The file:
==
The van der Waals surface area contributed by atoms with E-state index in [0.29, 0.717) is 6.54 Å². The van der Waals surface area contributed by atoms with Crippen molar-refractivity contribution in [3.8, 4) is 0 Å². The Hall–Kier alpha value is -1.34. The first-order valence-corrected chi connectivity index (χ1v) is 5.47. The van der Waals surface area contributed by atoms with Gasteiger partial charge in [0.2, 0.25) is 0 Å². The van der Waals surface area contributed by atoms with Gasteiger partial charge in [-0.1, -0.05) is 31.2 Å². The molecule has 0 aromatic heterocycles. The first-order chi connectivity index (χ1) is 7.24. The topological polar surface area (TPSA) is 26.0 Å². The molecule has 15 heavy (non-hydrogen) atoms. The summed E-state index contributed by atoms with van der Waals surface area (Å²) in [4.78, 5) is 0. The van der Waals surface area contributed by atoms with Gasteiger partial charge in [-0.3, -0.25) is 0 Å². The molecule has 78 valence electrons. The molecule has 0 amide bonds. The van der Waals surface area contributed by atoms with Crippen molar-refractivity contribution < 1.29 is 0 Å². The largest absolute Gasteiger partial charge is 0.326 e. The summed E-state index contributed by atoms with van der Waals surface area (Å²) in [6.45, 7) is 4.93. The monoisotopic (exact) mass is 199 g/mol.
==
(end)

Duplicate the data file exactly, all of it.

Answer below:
The van der Waals surface area contributed by atoms with E-state index in [0.29, 0.717) is 6.54 Å². The van der Waals surface area contributed by atoms with Crippen molar-refractivity contribution in [3.8, 4) is 0 Å². The Hall–Kier alpha value is -1.34. The first-order valence-corrected chi connectivity index (χ1v) is 5.47. The van der Waals surface area contributed by atoms with Gasteiger partial charge in [0.2, 0.25) is 0 Å². The van der Waals surface area contributed by atoms with Gasteiger partial charge in [-0.1, -0.05) is 31.2 Å². The molecule has 0 aromatic heterocycles. The first-order chi connectivity index (χ1) is 7.24. The topological polar surface area (TPSA) is 26.0 Å². The molecule has 15 heavy (non-hydrogen) atoms. The summed E-state index contributed by atoms with van der Waals surface area (Å²) in [4.78, 5) is 0. The van der Waals surface area contributed by atoms with Gasteiger partial charge in [-0.3, -0.25) is 0 Å². The molecule has 78 valence electrons. The molecule has 0 amide bonds. The van der Waals surface area contributed by atoms with Crippen molar-refractivity contribution < 1.29 is 0 Å². The largest absolute Gasteiger partial charge is 0.326 e. The summed E-state index contributed by atoms with van der Waals surface area (Å²) in [6.45, 7) is 4.93. The monoisotopic (exact) mass is 199 g/mol.